The 6502 is an 8-bit microprocessor introduced in 1975 for $25. At the time, the 6502’s competition, the Intel 8080 and the Motorola 6800 were each selling for $179. The processor was an immediate success. It found its way into many iconic consumer electronics, such as the Apple I, Apple II, Atari 2600, Commodore 64, and a version of the chip is the brains in the original Nintendo Entertainment System (NES).
Thankfully, the 6502 is still being produced today, and there is a large group of home computer makers who are ready to share their knowledge with you. Over at 6502.org, user Garth Wilson put together a primer for making your own 6502 computer. Garth will walk you through sourcing components, construction, programing, and debugging your own 6502 computer.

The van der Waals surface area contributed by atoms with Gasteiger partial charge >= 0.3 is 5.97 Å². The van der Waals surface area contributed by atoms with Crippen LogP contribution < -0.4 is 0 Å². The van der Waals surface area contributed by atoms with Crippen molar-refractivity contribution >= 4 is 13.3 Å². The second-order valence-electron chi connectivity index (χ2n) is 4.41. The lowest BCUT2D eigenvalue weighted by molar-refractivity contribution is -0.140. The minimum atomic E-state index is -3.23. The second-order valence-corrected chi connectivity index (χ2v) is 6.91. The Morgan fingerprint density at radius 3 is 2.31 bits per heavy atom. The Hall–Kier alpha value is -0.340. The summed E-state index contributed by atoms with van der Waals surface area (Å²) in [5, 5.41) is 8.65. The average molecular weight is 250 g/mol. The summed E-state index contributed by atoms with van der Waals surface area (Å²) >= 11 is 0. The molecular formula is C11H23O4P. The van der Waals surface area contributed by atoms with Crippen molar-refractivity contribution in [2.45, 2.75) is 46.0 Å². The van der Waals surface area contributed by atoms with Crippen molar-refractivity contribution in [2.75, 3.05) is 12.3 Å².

Garth’s goal with this primer is to “give a good grasp of computer design basics, so that with good construction, you can make a computer that works on first try, with no hardware troubleshooting.”
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